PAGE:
Alright, I’ve got about a billion things to do before we leave so I gotta go. I doubt we will be able to post much, but I will be working on a backlog of posts that we will get going the next time we can. From then on, it will be a steady stream hopefully. Wish us luck. Keep us in your thoughts. You will all be in ours. Peace out.


Comments (7)

  1. Mom and Mike

    Wishing you all good sailing and safe adventure on this amazing journey that you call your lives. We love you and will be keeping you in our thoughts and prayers throughout every day and night…until we speak again, good voyage with our very fondest and big, fat love

    Reply
    • S/V Silent Sun

      Thanks guys! We love you too! We promise to stay in touch whenever it is possible. We will definitely get in touch from Ensenada before leaving there…

      Reply
  2. Nan and Steve

    Chris, Jess and Tini…Ok then! You are about to embark on a grand voyage and a general life of day and night, night and day. Both. Yes on the let out plenty of scope. Yes on the checking things twice and thrice even in underwear….yes on it will take awhile to feel “comfortable” with the anchoring thing and all of it. The cool thing is you are “giving it a go” and yet, I suspect, knowing that it will be all of what you think and none of what you imagine. Right? That’s sort of boating…and when you add “cruising sailing” to the mix…well. Much more than boating alone.

    By sail, 30 some years ago, we just went San Diego, (Ensenada for customs and permits) anchor in the morning, and off anchor by noon…then…next stop, Cabo. It took 7 days if I remember right. 6 hours on and 6 hours off seemed to work for a crew of two. (with a 3 year old sleeping below)(but no dogs)….however, we’ve been by land in the last 6 years to all of the stops you mention. So, however it works. Sometimes, a night off shore motoring or sailing, is better than an “iffy” night at anchor. Sometimes, not so much! So, however it goes, it will go. Remember, at the end of the day, it is all part of your life story…and how lucky you are to live it…experience it, and learn from it.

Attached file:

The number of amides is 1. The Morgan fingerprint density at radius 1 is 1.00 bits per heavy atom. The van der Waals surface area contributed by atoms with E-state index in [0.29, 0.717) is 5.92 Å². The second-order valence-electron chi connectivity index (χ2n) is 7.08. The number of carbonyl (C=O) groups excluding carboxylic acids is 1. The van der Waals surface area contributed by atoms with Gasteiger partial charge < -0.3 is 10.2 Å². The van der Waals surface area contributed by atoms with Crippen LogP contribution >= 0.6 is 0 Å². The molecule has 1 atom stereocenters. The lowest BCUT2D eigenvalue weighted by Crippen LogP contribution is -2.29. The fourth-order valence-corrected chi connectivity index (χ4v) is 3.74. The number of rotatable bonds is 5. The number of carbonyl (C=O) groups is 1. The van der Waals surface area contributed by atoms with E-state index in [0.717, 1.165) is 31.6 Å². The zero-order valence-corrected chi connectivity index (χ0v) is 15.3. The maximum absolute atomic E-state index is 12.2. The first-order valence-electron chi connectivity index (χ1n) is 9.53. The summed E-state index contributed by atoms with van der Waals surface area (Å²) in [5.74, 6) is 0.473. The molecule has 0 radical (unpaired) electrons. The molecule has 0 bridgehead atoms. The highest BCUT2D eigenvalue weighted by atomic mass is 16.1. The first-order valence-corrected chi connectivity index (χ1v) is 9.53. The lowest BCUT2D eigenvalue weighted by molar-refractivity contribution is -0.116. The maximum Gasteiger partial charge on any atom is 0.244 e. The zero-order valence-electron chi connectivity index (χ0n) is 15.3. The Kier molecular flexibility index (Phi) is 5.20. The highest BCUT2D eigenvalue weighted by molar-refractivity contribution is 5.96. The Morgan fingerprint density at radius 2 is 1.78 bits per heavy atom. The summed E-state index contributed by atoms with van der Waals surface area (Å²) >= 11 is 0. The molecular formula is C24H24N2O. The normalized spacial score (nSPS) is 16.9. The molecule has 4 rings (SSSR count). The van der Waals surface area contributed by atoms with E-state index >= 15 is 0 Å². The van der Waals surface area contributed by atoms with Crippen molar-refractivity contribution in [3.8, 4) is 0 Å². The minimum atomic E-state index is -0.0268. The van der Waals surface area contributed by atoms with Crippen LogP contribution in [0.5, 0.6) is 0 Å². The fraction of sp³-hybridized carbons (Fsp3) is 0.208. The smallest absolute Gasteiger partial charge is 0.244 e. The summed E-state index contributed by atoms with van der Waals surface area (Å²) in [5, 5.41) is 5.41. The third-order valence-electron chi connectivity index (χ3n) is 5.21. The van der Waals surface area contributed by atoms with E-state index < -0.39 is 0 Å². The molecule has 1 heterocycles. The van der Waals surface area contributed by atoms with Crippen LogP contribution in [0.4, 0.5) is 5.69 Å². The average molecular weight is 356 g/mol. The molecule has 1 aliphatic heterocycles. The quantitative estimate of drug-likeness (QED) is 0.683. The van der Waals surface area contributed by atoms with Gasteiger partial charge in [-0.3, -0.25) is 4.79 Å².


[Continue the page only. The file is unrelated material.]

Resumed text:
Hope we see you up in the Sea of Cortez….we will keep an eye out with our binoculars. If not this year….next! We will also check your blog. Looks great!

    Fair Winds….Following Seas…

    Nan, Steve (Sparky and SKipper)

    Reply
    • S/V Silent Sun

      This means a lot, you guys. Thank you so much for the encouraging words. It’s great to have the veterans following along and keeping an eye on us. Hope y’all have had smooth roads and vivid sunsets. Maybe we will catch up somewhere? Till then….

      Reply
  3. Elaine

    Hooray! You’re off! I just caught up with your journal and I’m so excited to follow along on this (latest) adventure. The website is lovely and I can’t wait for updates from you beautiful people (and dogs and boats…). All my love to you, incredible friends. Xoxo.

    Reply
    • S/V Silent Sun

      You started all this madness a few years back. You were asking me “why don’t you just leave? take off?”. Well its been, like, 5 years now, and we really haven’t stopped. You will always be one of our faves Miss Davis. Love. Vibes. Space Hugs. Out.

      Reply